Failed to load https://archive.org/wayback/available?url=grantwinney.com/how-to-make-security-essentials-ignore-directories/: No 'Access-Control-Allow-Origin' header is present on the requested resource. Origin 'https://fiddle.jshell.net' is therefore not allowed access.

Uncaught DOMException: Failed to execute 'send' on 'XMLHttpRequest': Failed to load 'https://archive.org/wayback/available?url=grantwinney.com/how-to-make-security-essentials-ignore-directories/'. at XMLHttpRequest.send (<anonymous>:1:781)

This is new territory for me, but from what I understand it's a security measure in most browsers, that prevents scripts from requesting resources from domains that are different than the one they're running in. It helps prevent malicious scripts from doing Bad Things with your data. Here's a couple sites on using JSONP for cross domain requests and using JSONP with jQuery.

While CORS appears to be the newer/better way to make cross-domain requests, there's also JSONP. In either case the server has to support it, and the Wayback Machine supports JSONP, so let's see what that request looks like.

Using an inline function:

let apiUrl = 'https://archive.org/wayback/available';
let reqUrl = 'grantwinney.com/how-to-make-security-essentials-ignore-directories';
$.getJSON(`${apiUrl}?url=${reqUrl}&callback=?`, function(json){
  console.dir(json);
});  // inline function

Or a separate function, if that's more your style:

function handleData(json) {
  console.dir(json);
}

let apiUrl = 'https://archive.org/wayback/available';
let reqUrl = 'grantwinney.com/how-to-make-security-essentials-ignore-directories';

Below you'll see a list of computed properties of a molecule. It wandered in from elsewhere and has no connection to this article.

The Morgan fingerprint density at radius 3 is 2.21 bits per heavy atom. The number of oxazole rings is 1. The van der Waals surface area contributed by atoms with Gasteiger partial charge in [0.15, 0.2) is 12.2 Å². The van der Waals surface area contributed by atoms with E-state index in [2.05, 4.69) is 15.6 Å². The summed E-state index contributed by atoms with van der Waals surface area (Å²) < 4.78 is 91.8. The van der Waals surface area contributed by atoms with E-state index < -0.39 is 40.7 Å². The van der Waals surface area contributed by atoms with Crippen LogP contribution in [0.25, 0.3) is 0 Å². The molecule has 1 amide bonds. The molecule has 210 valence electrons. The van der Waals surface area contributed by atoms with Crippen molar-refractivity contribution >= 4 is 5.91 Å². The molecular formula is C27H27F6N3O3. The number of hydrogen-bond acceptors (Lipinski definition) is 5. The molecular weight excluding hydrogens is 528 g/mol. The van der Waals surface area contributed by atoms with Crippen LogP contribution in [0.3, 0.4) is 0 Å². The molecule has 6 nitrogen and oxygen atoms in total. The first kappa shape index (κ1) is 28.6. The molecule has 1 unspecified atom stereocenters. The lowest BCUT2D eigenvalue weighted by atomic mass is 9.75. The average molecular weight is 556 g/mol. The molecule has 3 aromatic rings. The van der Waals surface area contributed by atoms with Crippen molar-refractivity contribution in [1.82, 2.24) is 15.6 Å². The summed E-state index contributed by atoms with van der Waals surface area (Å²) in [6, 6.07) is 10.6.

$.getJSON(`${apiUrl}?url=${reqUrl}&callback=?`, handleData);  // separate function

In either case, you'll get a response like this in the console:

Object
  archived_snapshots:
    closest:
      available:true
      status:"200"
      timestamp:"20140808005655"
      url:"http://web.archive.org/web/20140808005655/http://www.grantwinney.com:80/how-to-make-security-essentials-ignore-directories/"
  url: "grantwinney.com/how-to-make-security-essentials-ignore-directories"

With a little adjustment, we can get just the archived URL:

let apiUrl = 'https://archive.org/wayback/available';
let reqUrl = 'grantwinney.com/how-to-make-security-essentials-ignore-directories';
$.getJSON(`${apiUrl}?url=${reqUrl}&callback=?`, function(json){
  let snapshot = json['archived_snapshots'];
  if (Object.keys(snapshot).length !== 0) {
  	console.dir(snapshot.closest.url);
    // prints http://web.archive.org/web/20140808005655/http://www.grantwinney.com:80/how-to-make-security-essentials-ignore-directories/
  }
});

Wayback Machine as a browser extension

You can see how this could be implemented as a browser extension fairly easily. If you request a resource and get a 404, check the Wayback Machine and automatically redirect to the cached version if there is one.

In fact, there's a Chrome extension called Wayback Machine that does just that, and it's actually from the Internet Archive! How nice.

wayback-machine-extension

If you're curious what it does, check it out using the awesome Chrome extension source viewer extension, or check out the main crux of it below.

It adds a listener, so that if any page you visit returns a 404 or any one of a handful of other codes indicating "failure", and assuming you're not in "incognito" mode (nice), it'll go out and check the Wayback Machine for the most recent copy available. If it finds one, it'll popup a banner like the one above, offering to load it. So if you see the banner, an archived copy definitely exists. Clicking the link in the banner loads the archived page.

/*
 * LICENSE: AGPL-3
 * Copyright 2016, Internet Archive
 */
chrome.webRequest.onCompleted.addListener(function(details) {
    function tabIsReady(isIncognito) {
        var httpFailCodes = [404, 408, 410, 451, 500, 502, 503, 504,
            509, 520, 521, 523, 524, 525, 526
        ];
        if (isIncognito === false &&
            details.frameId === 0 &&
            httpFailCodes.indexOf(details.statusCode) >= 0 &&
            isValidUrl(details.url)) {
            Globalstatuscode = details.statusCode;